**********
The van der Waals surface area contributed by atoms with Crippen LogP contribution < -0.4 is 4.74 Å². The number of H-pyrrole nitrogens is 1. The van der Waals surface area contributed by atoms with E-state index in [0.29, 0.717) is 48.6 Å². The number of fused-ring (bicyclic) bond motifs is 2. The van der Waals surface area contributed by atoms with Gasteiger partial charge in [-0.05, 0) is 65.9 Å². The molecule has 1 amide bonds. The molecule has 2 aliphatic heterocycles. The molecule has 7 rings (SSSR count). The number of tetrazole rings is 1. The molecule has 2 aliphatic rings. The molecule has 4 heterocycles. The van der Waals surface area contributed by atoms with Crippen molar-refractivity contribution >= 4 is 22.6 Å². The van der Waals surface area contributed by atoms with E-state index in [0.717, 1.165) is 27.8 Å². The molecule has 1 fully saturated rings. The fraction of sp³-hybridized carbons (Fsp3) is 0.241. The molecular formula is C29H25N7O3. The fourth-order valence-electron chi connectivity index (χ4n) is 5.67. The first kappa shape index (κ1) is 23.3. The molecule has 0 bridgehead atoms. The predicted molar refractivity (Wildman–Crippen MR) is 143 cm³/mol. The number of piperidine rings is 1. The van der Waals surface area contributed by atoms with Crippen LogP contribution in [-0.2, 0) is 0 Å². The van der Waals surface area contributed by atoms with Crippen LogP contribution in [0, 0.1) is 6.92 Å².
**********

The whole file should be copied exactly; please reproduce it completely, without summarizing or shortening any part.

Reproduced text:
The van der Waals surface area contributed by atoms with Crippen LogP contribution < -0.4 is 4.74 Å². The number of H-pyrrole nitrogens is 1. The van der Waals surface area contributed by atoms with E-state index in [0.29, 0.717) is 48.6 Å². The number of fused-ring (bicyclic) bond motifs is 2. The van der Waals surface area contributed by atoms with Gasteiger partial charge in [-0.05, 0) is 65.9 Å². The molecule has 1 amide bonds. The molecule has 2 aliphatic heterocycles. The molecule has 7 rings (SSSR count). The number of tetrazole rings is 1. The molecule has 2 aliphatic rings. The molecule has 4 heterocycles. The van der Waals surface area contributed by atoms with Crippen molar-refractivity contribution >= 4 is 22.6 Å². The van der Waals surface area contributed by atoms with E-state index in [0.717, 1.165) is 27.8 Å². The molecule has 1 fully saturated rings. The fraction of sp³-hybridized carbons (Fsp3) is 0.241. The molecular formula is C29H25N7O3. The fourth-order valence-electron chi connectivity index (χ4n) is 5.67. The first kappa shape index (κ1) is 23.3. The molecule has 0 bridgehead atoms. The predicted molar refractivity (Wildman–Crippen MR) is 143 cm³/mol. The number of piperidine rings is 1. The van der Waals surface area contributed by atoms with Crippen LogP contribution in [-0.2, 0) is 0 Å². The van der Waals surface area contributed by atoms with Crippen LogP contribution in [0, 0.1) is 6.92 Å².